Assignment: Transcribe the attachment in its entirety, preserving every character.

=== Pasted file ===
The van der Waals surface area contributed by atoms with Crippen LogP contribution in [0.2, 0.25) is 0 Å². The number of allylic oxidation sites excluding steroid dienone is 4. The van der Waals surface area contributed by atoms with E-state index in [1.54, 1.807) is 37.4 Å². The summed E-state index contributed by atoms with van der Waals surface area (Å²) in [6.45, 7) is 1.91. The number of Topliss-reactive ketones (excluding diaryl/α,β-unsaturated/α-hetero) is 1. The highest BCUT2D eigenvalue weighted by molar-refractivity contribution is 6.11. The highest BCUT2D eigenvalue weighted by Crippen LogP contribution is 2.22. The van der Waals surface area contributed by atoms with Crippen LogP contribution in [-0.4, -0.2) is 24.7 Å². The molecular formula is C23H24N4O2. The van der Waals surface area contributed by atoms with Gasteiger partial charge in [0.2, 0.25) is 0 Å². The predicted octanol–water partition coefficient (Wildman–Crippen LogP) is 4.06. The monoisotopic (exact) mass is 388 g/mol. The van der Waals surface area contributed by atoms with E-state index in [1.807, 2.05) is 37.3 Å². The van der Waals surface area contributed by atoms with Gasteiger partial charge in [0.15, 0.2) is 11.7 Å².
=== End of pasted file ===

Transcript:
The van der Waals surface area contributed by atoms with Crippen LogP contribution in [0.2, 0.25) is 0 Å². The number of allylic oxidation sites excluding steroid dienone is 4. The van der Waals surface area contributed by atoms with E-state index in [1.54, 1.807) is 37.4 Å². The summed E-state index contributed by atoms with van der Waals surface area (Å²) in [6.45, 7) is 1.91. The number of Topliss-reactive ketones (excluding diaryl/α,β-unsaturated/α-hetero) is 1. The highest BCUT2D eigenvalue weighted by molar-refractivity contribution is 6.11. The highest BCUT2D eigenvalue weighted by Crippen LogP contribution is 2.22. The van der Waals surface area contributed by atoms with Crippen LogP contribution in [-0.4, -0.2) is 24.7 Å². The molecular formula is C23H24N4O2. The van der Waals surface area contributed by atoms with Gasteiger partial charge in [0.2, 0.25) is 0 Å². The predicted octanol–water partition coefficient (Wildman–Crippen LogP) is 4.06. The monoisotopic (exact) mass is 388 g/mol. The van der Waals surface area contributed by atoms with E-state index in [1.807, 2.05) is 37.3 Å². The van der Waals surface area contributed by atoms with Gasteiger partial charge in [0.15, 0.2) is 11.7 Å².